FTSE Shares That Soared and Plunged This Week

A look back at the week in London.

Mar 22, 2014 at 1:31PM

LONDON -- We saw a small gain in the FTSE 100 (FTSEINDICES:^FTSE), this week, of 29 points to take the U.K.'s top index to 6,557 points. The big news of the week was the U.K. budget, which provided a blow to insurers as it abolished the legal requirement for pensioners to invest their retirement pot in an annuity -- although that was very good news for pensioners themselves.

Most of the week's big moves were budget-related. Here's a look at a few.

Legal & General (LSE:LGEN)
Legal & General was one of those hit by the annuities bombshell, losing 220 pence (9.6%) to 206 pence on the week. The insurance and savings company did downplay the impact of the budget news, saying it is well placed for the change -- but it admitted that the changes to U.K. pensions regulations "will have far-reaching consequences" for the business.

Hargreaves Lansdown (LSE:HL)
Amongst those that gained this week was broker and investment manager Hargreaves Lansdown, whose shareholders enjoyed a rise of 120 pence (9.3%) to 1,414 pence.

The price had been languishing since the firm's results in February but enjoyed a boost on budget day, presumably in anticipation of all that cash coming its way that would previously have gone into annuities.

BAE Systems (LSE:BA)
The BAE Systems share price took a bit of a knock in February, when revenues for 2013 fell short of expectations by around 700 million pounds -- largely because of depressed defense spending.

But the price has been picking up a little in March, and this week we saw a gain of 23 pence (5.9%) to 411 pence. With the stock on a forward P/E of only 10 and with dividend yields of better than 5% forecast, BAE could be a bargain.

William Hill (LSE:WMH)
Back to budget fall-out, and gambling firm William Hill suffered from gambling tax changes -- the tax on some machine games profits is to be raised from 20% to 25%.

The company told us that had the new rates of tax been applicable to 2013 profits, its bottom line would have been hit to the tune of 22 million pounds. The stock fell 37 pence (10%) to 339 pence in response.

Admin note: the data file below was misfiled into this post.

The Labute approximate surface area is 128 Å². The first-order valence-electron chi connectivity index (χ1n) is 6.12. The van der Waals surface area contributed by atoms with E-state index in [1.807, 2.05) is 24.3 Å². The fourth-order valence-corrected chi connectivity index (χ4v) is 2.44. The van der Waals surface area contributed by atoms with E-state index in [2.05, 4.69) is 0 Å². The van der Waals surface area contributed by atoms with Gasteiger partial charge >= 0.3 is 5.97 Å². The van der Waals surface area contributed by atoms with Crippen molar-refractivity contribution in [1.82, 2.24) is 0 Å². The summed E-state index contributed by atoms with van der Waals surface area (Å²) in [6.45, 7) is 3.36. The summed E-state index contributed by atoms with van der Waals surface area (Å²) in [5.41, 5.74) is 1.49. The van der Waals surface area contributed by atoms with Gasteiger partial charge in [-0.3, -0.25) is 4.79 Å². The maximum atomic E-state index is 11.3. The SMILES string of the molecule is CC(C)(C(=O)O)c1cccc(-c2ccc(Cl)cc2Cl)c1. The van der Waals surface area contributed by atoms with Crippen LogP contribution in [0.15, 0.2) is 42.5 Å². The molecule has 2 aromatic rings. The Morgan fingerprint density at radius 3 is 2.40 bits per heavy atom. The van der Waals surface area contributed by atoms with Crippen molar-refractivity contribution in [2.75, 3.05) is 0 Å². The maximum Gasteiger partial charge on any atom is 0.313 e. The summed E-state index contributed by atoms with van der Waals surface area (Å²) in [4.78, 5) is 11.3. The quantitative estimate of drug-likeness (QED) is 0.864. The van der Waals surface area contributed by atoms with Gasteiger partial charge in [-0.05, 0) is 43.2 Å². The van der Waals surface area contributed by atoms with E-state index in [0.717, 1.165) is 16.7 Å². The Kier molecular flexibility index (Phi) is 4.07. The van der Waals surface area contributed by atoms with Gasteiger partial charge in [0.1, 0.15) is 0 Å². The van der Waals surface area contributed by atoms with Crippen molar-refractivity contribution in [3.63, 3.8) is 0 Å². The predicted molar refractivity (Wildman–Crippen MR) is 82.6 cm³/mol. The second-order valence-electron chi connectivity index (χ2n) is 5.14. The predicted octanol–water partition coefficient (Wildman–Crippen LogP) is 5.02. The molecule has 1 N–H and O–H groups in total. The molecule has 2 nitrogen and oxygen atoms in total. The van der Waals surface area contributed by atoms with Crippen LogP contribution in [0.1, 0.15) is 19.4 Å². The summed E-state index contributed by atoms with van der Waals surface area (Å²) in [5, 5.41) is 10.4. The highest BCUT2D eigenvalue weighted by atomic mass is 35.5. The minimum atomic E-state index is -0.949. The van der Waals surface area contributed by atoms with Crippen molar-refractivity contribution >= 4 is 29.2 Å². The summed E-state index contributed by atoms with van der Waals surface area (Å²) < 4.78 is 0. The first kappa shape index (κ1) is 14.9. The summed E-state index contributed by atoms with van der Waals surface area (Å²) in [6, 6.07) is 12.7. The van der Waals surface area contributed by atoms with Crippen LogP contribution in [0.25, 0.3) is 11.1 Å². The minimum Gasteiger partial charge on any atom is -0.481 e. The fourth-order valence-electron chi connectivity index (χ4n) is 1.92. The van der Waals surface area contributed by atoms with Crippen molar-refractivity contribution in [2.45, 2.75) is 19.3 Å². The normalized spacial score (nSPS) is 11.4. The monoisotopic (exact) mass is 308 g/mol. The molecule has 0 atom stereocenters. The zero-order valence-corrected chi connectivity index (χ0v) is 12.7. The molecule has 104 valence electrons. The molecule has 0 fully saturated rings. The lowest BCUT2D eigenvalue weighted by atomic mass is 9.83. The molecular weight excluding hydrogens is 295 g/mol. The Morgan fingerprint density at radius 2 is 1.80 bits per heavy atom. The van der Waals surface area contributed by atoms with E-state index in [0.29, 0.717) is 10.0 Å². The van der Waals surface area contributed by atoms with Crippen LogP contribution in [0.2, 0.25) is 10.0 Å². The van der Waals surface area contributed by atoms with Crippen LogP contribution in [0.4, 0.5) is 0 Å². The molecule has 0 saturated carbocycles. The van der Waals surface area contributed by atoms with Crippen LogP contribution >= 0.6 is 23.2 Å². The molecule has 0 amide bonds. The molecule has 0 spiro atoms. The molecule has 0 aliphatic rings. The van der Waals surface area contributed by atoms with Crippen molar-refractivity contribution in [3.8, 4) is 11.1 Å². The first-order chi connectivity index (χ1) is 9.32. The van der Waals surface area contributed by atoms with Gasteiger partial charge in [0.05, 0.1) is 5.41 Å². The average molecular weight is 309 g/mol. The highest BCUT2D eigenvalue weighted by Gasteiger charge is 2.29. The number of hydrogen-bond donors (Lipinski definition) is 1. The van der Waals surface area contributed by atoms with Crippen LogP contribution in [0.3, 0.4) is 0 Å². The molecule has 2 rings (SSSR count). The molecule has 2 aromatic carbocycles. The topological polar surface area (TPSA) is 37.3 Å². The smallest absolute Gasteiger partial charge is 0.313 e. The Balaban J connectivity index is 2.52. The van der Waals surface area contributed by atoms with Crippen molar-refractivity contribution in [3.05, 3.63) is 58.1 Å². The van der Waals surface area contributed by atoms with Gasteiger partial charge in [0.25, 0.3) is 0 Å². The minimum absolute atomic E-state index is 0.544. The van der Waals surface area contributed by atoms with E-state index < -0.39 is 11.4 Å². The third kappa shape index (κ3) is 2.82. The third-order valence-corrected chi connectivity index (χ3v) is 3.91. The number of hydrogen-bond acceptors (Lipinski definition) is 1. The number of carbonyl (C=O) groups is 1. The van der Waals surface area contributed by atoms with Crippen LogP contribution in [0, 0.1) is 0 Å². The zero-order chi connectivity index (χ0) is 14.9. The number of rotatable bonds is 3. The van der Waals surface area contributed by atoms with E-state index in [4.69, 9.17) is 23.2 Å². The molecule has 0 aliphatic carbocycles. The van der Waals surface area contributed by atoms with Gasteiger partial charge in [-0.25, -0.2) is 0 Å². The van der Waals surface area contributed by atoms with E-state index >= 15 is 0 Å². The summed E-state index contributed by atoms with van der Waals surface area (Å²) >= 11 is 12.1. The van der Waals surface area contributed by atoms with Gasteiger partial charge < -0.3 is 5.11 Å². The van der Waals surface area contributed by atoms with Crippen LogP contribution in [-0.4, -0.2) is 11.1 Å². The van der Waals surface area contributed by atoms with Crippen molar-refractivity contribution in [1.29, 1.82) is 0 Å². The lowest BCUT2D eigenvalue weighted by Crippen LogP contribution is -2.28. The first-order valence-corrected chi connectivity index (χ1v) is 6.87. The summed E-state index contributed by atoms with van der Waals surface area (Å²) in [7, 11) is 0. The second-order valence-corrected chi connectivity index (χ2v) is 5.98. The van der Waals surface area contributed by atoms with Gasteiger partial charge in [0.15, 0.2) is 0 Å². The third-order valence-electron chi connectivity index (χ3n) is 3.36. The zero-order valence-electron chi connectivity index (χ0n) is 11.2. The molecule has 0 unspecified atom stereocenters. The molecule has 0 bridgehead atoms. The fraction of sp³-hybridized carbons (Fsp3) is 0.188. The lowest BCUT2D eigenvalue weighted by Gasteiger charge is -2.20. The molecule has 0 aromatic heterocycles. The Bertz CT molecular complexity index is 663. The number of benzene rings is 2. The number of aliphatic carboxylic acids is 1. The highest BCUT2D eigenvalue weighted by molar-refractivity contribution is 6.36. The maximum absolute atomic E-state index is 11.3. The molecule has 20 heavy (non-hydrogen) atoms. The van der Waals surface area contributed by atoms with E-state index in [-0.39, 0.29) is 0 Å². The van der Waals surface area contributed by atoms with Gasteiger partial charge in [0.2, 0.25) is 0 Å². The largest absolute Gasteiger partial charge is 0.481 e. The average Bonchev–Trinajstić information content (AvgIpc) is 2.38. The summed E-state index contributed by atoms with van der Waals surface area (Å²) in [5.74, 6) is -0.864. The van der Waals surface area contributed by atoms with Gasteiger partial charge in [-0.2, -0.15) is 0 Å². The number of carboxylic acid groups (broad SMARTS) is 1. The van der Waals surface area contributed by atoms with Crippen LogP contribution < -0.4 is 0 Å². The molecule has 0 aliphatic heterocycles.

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4 in 5 Americans Are Ignoring Buffett's Warning

Don't be one of them.

Jun 12, 2015 at 5:01PM

Admitting fear is difficult.

So you can imagine how shocked I was to find out Warren Buffett recently told a select number of investors about the cutting-edge technology that's keeping him awake at night.

This past May, The Motley Fool sent 8 of its best stock analysts to Omaha, Nebraska to attend the Berkshire Hathaway annual shareholder meeting. CEO Warren Buffett and Vice Chairman Charlie Munger fielded questions for nearly 6 hours.
The catch was: Attendees weren't allowed to record any of it. No audio. No video. 

Our team of analysts wrote down every single word Buffett and Munger uttered. Over 16,000 words. But only two words stood out to me as I read the detailed transcript of the event: "Real threat."

That's how Buffett responded when asked about this emerging market that is already expected to be worth more than $2 trillion in the U.S. alone. Google has already put some of its best engineers behind the technology powering this trend. 

The amazing thing is, while Buffett may be nervous, the rest of us can invest in this new industry BEFORE the old money realizes what hit them.

KPMG advises we're "on the cusp of revolutionary change" coming much "sooner than you think."

Even one legendary MIT professor had to recant his position that the technology was "beyond the capability of computer science." (He recently confessed to The Wall Street Journal that he's now a believer and amazed "how quickly this technology caught on.")

Yet according to one J.D. Power and Associates survey, only 1 in 5 Americans are even interested in this technology, much less ready to invest in it. Needless to say, you haven't missed your window of opportunity. 

Think about how many amazing technologies you've watched soar to new heights while you kick yourself thinking, "I knew about that technology before everyone was talking about it, but I just sat on my hands." 

Don't let that happen again. This time, it should be your family telling you, "I can't believe you knew about and invested in that technology so early on."

That's why I hope you take just a few minutes to access the exclusive research our team of analysts has put together on this industry and the one stock positioned to capitalize on this major shift.

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David Hanson owns shares of Berkshire Hathaway and American Express. The Motley Fool recommends and owns shares of Berkshire Hathaway, Google, and Coca-Cola.We Fools don't all hold the same opinions, but we all believe that considering a diverse range of insights makes us better investors. The Motley Fool has a disclosure policy.

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